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The mutual coupling between atoms and the electromagnetic field is typically very weak on the level of single atoms and photons. When confining the photons to a cavity, the strength of their interaction with an atom can be increased many orders of magnitude.
This strong-coupling regime of cavity quantum electrodynamics has been reached for real atoms in optical cavities, and for artificial atoms in circuit QED and quantum-dot systems. A strong-coupling signature is the splitting of the cavity transmission peak into a pair of resolvable peaks when a single resonant atom is placed inside the cavity – an effect known as vacuum Rabi splitting.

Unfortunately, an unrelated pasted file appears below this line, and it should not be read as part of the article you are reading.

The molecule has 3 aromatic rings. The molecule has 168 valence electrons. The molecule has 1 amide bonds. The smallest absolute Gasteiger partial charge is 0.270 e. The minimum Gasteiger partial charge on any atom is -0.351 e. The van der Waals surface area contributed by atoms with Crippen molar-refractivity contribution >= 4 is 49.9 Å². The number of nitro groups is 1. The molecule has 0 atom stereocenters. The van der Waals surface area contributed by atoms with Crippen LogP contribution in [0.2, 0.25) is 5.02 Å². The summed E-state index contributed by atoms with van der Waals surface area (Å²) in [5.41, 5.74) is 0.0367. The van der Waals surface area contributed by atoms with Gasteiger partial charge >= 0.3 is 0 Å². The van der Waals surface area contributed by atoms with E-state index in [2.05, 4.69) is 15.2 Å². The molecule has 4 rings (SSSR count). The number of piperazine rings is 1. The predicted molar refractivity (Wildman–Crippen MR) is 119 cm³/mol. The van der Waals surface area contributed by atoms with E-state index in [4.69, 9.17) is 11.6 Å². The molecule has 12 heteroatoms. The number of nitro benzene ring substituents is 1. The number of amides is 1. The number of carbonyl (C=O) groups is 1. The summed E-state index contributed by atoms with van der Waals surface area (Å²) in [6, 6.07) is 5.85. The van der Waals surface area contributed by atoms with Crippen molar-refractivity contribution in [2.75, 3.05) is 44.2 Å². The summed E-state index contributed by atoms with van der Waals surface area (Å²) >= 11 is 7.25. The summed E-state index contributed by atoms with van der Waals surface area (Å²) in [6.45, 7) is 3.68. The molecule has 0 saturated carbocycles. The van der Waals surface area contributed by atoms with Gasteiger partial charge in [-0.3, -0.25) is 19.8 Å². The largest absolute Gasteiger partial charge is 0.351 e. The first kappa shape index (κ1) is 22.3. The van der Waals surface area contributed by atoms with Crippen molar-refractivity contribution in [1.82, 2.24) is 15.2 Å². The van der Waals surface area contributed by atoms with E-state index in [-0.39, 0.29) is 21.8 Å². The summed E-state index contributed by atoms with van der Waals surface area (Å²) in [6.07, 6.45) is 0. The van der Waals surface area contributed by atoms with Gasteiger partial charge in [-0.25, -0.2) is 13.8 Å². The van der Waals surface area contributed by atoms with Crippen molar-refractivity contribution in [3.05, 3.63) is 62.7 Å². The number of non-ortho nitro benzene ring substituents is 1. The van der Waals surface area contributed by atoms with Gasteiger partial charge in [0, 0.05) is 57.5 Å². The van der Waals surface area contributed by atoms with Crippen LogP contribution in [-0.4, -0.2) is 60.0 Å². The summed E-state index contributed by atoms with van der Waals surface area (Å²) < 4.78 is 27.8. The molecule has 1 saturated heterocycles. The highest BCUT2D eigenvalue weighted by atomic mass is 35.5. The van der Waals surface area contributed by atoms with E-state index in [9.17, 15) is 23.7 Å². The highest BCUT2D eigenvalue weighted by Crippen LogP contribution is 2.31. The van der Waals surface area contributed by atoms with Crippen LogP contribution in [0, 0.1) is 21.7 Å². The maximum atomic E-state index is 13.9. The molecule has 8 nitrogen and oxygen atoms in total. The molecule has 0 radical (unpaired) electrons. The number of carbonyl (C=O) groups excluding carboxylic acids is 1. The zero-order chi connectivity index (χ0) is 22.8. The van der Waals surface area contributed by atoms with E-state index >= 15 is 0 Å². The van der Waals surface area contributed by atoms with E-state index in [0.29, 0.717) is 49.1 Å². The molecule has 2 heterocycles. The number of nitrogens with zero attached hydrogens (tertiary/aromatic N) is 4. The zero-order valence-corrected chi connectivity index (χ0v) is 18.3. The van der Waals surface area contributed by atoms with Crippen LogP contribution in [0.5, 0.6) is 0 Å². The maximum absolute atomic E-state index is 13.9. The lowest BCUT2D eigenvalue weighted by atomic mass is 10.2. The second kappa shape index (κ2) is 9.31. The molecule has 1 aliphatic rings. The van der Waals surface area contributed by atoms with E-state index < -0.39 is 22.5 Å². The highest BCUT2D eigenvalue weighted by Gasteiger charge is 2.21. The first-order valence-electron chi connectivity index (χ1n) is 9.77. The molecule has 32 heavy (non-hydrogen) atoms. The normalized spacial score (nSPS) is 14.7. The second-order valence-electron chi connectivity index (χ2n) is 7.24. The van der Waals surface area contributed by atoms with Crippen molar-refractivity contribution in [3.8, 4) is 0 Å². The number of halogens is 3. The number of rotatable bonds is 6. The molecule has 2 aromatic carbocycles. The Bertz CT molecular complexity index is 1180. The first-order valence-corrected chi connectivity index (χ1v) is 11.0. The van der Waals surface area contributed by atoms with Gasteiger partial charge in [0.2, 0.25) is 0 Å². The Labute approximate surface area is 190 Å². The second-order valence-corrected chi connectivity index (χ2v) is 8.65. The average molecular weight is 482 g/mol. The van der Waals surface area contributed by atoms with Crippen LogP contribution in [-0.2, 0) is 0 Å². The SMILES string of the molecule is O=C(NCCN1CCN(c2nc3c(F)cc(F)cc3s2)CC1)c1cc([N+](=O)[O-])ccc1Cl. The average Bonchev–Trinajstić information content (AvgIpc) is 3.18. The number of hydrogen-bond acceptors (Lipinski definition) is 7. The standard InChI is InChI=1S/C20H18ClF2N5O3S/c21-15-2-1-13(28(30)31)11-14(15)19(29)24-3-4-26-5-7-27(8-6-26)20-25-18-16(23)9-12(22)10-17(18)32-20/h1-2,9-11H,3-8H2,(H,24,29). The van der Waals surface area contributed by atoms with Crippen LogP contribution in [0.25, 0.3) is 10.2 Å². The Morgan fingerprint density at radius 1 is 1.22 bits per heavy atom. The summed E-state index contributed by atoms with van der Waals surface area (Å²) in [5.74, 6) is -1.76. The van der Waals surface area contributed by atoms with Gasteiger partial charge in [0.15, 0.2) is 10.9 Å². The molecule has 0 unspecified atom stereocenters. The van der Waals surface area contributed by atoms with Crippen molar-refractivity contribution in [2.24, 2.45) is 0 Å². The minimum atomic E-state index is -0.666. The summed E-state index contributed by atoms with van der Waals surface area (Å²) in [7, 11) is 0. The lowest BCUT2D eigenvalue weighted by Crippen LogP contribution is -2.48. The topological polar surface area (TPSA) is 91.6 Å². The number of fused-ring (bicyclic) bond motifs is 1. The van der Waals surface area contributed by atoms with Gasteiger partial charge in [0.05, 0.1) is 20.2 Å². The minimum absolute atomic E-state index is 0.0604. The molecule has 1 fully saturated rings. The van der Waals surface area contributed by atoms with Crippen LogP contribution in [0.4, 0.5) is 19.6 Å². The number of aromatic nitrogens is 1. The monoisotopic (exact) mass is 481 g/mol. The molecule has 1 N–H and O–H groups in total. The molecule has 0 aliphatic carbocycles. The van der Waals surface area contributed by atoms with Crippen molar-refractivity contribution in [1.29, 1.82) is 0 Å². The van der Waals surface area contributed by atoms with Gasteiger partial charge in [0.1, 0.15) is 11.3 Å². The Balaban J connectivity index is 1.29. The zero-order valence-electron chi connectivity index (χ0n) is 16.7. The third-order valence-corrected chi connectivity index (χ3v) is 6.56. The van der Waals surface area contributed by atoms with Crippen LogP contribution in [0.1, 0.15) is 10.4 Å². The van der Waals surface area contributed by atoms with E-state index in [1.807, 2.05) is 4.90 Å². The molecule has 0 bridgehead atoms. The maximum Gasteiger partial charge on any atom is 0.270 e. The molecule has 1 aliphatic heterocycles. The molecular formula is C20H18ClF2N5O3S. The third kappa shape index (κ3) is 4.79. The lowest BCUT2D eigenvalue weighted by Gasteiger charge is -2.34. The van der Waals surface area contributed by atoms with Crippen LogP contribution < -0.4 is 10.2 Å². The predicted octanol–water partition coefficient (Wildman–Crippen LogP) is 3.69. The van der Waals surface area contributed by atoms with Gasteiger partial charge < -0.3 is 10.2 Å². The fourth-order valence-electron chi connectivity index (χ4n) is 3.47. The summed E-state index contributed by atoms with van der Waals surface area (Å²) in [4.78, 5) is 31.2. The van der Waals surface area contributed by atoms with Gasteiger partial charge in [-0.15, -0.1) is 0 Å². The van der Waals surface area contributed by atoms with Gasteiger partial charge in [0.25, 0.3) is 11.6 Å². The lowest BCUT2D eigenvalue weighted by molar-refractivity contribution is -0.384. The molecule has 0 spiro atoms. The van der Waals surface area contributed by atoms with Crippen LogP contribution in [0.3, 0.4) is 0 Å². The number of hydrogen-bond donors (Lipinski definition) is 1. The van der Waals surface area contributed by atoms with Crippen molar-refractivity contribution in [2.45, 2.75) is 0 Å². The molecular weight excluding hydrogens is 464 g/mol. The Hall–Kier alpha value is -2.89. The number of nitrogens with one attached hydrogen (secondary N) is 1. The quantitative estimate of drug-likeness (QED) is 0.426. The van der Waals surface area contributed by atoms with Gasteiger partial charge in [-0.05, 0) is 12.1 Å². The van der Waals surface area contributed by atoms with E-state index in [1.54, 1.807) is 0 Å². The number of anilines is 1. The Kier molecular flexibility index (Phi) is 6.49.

The image below shows that the avoided atom-photon crossing "fans out" when probing the transmission beyond linear response. This effect has recently been observed in a circuit QED experiment at Yale, using a transmon qubit as the artificial atom.
Credit to Circuit QED Team, Yale University. Collaborating scientists include L.S. Bishop , J.M. Chow, Jens Koch, A.A. Houck, M.H. Devoret , E. Thuneberg, S.M. Girvin, and R.J. Schoelkopf. This work is sponsored by Academy of Finland, NSA, and NSF.
This image was presented with the abstract "Nonlinear response of the vacuum Rabi resonance" at the APS 2009 March Meeting, author Jens Koch.
Image credit: Circuit QED Team, Yale University